“Okay, mom will pick you up at five. Love you.”
And with that, he was gone, her only hope of salvation from the awful predicament that he had placed her in. She hated him for making her do this and hated him even more for leaving her here all alone. It was stupid. It’s not like it was her fault some stupid boy’s upset at her for what was very clearly an act of provocation. In fact, just the memory of her sitting outside the principal’s office makes her grimace. Then to top it all off, the roving shouting match as soon as her parents entered the door as to whose fault it was, roaming around the house, getting louder and softer, but always louder again as she tried to concentrate on a magazine.
Worse than the arguing was the result of the agreeing that they finally did. She’d only heard stories about what happened at a psychologist‘s office.
“I hear they make you feel really bad about yourself and cry-”
“Oh my god, it’s so true! My mom goes every week and I can tell she’s been crying every single time.”
“Just don’t go, just tell them you won’t do it. This is a free country, you can do whatever you want, right?”
She sat down on a sofa. It was warm. Ew. Try as she might, she couldn’t really fathom what exactly goes on in these places and that uncertainty brought about the abject rejection of everything she saw around her. The sofa, toasted by some unknown’s buttocks, the magazines, in a neat pile with the exception of the last issue, carelessly tossed on top (some health magazine mutely shouting about cancer), the tasteful soft-hued wallpapers, specifically chosen to calm down those they envelop, all served to offend her tastes now.
It was just so stupid. Why was she the one having to do this? It was that boy’s problem, he ought to be the one seeing a psychologist, not her. And why would Kelly’s mom keep going if all it did was make her cry? She wouldn’t cry at all, she told herself. And since she knew she was one of the toughest girls in her grade, she was perfectly justified in doing so, and if he did make her cry (it was always a him in her mind, even though she’d only ever known his last name) then he was a very cruel and mean person.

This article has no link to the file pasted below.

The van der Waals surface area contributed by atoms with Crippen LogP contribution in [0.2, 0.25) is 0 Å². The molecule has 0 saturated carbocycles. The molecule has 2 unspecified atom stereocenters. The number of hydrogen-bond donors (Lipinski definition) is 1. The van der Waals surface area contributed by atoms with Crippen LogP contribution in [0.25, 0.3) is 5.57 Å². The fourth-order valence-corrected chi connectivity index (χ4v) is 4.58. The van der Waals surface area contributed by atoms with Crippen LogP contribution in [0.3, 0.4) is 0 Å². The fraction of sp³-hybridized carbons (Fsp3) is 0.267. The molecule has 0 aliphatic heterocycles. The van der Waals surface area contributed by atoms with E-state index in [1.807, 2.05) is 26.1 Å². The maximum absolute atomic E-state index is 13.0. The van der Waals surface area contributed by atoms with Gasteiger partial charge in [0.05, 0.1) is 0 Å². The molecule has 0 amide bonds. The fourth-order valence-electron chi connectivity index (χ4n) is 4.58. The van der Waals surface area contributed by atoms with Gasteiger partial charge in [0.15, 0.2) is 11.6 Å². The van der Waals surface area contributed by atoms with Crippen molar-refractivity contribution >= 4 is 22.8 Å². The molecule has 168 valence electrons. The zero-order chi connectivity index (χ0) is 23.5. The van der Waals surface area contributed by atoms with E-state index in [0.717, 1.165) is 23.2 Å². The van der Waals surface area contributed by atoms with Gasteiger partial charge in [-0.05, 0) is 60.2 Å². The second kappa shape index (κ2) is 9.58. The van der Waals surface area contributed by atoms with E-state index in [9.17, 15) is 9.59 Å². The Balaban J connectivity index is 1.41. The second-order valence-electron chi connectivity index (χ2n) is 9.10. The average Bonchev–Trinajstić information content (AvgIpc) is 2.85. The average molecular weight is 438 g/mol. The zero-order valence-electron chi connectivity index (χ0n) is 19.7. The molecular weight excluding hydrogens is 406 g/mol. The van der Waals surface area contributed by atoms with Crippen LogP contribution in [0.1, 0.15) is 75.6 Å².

The low murmur muffled by the thick wooden door paused, and there was a cough. The cough brought her out of her thoughts and back to the looming realization that she would imminently be behind that foreign door and would come face to face with this cruel, mean, and utterly heartless man who would make her cry despite the fact that she did nothing wrong and only punched the boy because he was really, really annoying. The realization hit her so suddenly that she squeaked and jumped out of the sofa. This was unfortunate because she had not realized how tightly she was holding on to the sofa seat, and the seat, unable to stand the tension it felt, tore nicely, leaving a large visible scar showing the yellow stuffing inside.
This is not good, she thought to herself. Barely ten minutes in and she already felt like crying; why does everything happen to her? She kneeled down to survey the damage. Footsteps, two sets, clearly intent on removing the large forbidding wooden barrier separating her crime from its discovery, came louder and louder and before she could stuff her handfuls of yellow foam back in, the door opened.
“See you next week.” The first man didn’t look like he cried, in fact he was smiling. Then they turned to her.
“…,” She tried to explain.
The smile moved from one side of the man’s face to the other as his eyebrows furrowed in bemusement. He then stepped carefully around her legs, and walked out the hallway door, leaving her alone with the second man whose face she dared not look at. She started shaking uncontrollably.
“Ah, um, you must be Elizabeth.” She turned to look at him. He was smiling behind his glasses. “Come in, and don’t worry about that…”